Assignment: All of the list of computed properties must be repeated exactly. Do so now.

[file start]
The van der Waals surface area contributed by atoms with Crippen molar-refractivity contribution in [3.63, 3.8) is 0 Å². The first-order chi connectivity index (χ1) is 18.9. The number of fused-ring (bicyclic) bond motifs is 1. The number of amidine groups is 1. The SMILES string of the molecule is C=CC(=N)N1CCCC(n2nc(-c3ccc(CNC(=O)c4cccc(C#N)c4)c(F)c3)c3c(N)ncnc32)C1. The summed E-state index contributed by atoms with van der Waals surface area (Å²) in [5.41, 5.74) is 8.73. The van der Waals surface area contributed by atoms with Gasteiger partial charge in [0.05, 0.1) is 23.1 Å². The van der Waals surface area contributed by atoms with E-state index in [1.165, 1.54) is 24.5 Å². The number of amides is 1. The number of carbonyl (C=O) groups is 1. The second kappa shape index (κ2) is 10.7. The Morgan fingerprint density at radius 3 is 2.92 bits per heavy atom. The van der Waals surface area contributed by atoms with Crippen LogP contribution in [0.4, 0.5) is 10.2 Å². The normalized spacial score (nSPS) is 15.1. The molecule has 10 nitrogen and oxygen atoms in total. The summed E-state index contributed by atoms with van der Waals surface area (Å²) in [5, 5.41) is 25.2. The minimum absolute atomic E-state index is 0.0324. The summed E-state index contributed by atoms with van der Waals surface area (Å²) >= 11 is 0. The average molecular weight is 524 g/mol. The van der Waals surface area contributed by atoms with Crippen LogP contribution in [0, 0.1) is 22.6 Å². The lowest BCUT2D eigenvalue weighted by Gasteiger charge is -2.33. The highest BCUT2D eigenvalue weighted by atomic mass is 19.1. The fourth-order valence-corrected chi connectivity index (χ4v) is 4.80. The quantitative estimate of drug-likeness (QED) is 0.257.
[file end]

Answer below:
The van der Waals surface area contributed by atoms with Crippen molar-refractivity contribution in [3.63, 3.8) is 0 Å². The first-order chi connectivity index (χ1) is 18.9. The number of fused-ring (bicyclic) bond motifs is 1. The number of amidine groups is 1. The SMILES string of the molecule is C=CC(=N)N1CCCC(n2nc(-c3ccc(CNC(=O)c4cccc(C#N)c4)c(F)c3)c3c(N)ncnc32)C1. The summed E-state index contributed by atoms with van der Waals surface area (Å²) in [5.41, 5.74) is 8.73. The van der Waals surface area contributed by atoms with Gasteiger partial charge in [0.05, 0.1) is 23.1 Å². The van der Waals surface area contributed by atoms with E-state index in [1.165, 1.54) is 24.5 Å². The number of amides is 1. The number of carbonyl (C=O) groups is 1. The second kappa shape index (κ2) is 10.7. The Morgan fingerprint density at radius 3 is 2.92 bits per heavy atom. The van der Waals surface area contributed by atoms with Crippen LogP contribution in [0.4, 0.5) is 10.2 Å². The normalized spacial score (nSPS) is 15.1. The molecule has 10 nitrogen and oxygen atoms in total. The summed E-state index contributed by atoms with van der Waals surface area (Å²) in [5, 5.41) is 25.2. The minimum absolute atomic E-state index is 0.0324. The summed E-state index contributed by atoms with van der Waals surface area (Å²) >= 11 is 0. The average molecular weight is 524 g/mol. The van der Waals surface area contributed by atoms with Crippen LogP contribution in [0, 0.1) is 22.6 Å². The lowest BCUT2D eigenvalue weighted by Gasteiger charge is -2.33. The highest BCUT2D eigenvalue weighted by atomic mass is 19.1. The fourth-order valence-corrected chi connectivity index (χ4v) is 4.80. The quantitative estimate of drug-likeness (QED) is 0.257.